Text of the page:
"People are not avoiding health care because of costs in Europe," said Reggie D. Williams II, an international health policy expert at the United States-based Commonwealth Fund. "Unfortunately, Americans have a double burden of worrying about access to care … and then affordability."
Health systems everywhere are stretched by the pandemic. Hundreds of thousands of people around the world suddenly need the same treatment. The problems are just about everywhere: inadequate test capacity, high demand for hospital beds, lack of ventilators, personal protective equipment (PPE) and medical personnel.
The health experts say it is too early to make final judgments about which countries did well and which failed because the pandemic is far from over. But there are lessons to be learned already.
Rifat Atun, professor of Global Health Systems at Harvard University in the United States, said the evidence so far suggests that more centralized, publicly funded systems with universal coverage and a solid chain of command and control have weathered the crisis better. They have been able to scale up the test faster, coordinate response, pool resources and reduce death rates.
"The chain is as strong as the weakest link," he said. "In the United States, there is not only one health system in itself, but several systems in each state, and in each state there are different subsystems, so having a smart, coordinated response has been very difficult – and that has implications because, you know, viruses do not recognize borders from one state to another. "
One place where the United States differs from other countries is how much the pandemic costs people infected by the virus.
Count the cost
Paolone, who is 56 and lives in Monte Silvano in central Eastern Italy, called an ambulance last month after experiencing persistent chest pain. He was sent to an emergency room and later diagnosed with Covid-19 – something he did not expect. He was in an isolation unit with nurses wrapped head to toe in protective gear that reminded him of space suits checking on him through a glass window.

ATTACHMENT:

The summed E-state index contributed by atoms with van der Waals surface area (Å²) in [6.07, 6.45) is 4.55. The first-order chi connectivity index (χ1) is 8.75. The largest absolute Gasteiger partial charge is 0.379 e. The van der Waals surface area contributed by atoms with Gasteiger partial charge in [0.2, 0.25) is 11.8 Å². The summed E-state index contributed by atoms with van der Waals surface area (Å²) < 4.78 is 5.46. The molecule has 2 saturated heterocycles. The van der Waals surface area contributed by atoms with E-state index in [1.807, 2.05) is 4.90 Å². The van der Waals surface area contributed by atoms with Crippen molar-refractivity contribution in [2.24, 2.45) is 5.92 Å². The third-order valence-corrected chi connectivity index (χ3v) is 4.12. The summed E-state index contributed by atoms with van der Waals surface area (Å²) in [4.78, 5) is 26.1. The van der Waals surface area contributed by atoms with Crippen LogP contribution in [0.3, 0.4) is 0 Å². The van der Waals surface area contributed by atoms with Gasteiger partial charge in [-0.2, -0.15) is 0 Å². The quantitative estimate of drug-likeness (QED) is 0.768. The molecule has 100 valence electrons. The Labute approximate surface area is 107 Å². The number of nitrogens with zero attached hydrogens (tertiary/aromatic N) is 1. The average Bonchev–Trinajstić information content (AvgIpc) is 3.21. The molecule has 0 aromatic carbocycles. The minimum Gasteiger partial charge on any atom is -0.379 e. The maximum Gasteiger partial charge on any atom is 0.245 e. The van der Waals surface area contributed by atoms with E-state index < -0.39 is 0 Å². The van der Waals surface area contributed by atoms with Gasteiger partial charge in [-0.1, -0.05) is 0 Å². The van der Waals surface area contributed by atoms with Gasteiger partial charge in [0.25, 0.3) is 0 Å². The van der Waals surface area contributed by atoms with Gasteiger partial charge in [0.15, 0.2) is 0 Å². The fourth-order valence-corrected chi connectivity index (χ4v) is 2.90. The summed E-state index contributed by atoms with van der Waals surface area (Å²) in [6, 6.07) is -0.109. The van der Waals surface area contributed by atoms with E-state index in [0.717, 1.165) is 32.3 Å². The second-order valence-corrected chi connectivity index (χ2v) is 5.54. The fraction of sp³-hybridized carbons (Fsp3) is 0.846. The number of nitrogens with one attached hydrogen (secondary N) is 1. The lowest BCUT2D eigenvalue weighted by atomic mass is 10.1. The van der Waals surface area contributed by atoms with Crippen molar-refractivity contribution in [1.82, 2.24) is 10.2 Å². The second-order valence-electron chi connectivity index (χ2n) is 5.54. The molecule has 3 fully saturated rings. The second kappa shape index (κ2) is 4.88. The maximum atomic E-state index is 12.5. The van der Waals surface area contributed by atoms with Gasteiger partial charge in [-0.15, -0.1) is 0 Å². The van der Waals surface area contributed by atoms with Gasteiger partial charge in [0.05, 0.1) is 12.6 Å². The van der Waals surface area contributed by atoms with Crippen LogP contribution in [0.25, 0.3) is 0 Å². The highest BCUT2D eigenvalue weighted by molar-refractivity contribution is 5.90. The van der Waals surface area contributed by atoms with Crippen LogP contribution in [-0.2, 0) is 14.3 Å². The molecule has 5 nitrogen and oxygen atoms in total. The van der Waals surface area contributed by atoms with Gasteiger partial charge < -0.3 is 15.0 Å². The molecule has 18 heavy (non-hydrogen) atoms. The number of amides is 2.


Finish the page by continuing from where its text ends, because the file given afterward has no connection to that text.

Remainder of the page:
"I had an oxygen mask, but I couldn't breathe … there was a bell next to my bed and I rang the bell," he said. He woke up six days later, at another hospital. "The doctors and nurses clapped when I woke up and they told me I was brought [in] with a helicopter. "
Blomberg's Covid-19 journey sounds worrying. Days of fatigue and pain, a decision to call an ambulance, medically induced coma and a ventilator.
Both Paolone and Blomberg have a long improvement ahead. But unlike Blomberg, Paolone doesn't have to worry about the cost of treatment that saved his life. "I didn't pay for anything. Not a cent," he said. He does not have private health insurance and is currently unemployed, but that does not affect his access to health care. The Italian system is financed through taxes; Primary and 24-hour care is free at the point of use for all residents and residents.
Blomberg, 35, lives in Muskego, Wisconsin. She's lost her job during the pandemic, but has medical insurance through her husband's employer – unlike the 28 million Americans who, according to the U.S. Census Bureau, were uninsured in 2018. But even with the insurance, the bill she's facing for her Covid-19 treatment is eye-catching.
"The ambulance ride was two grand on its own," she said.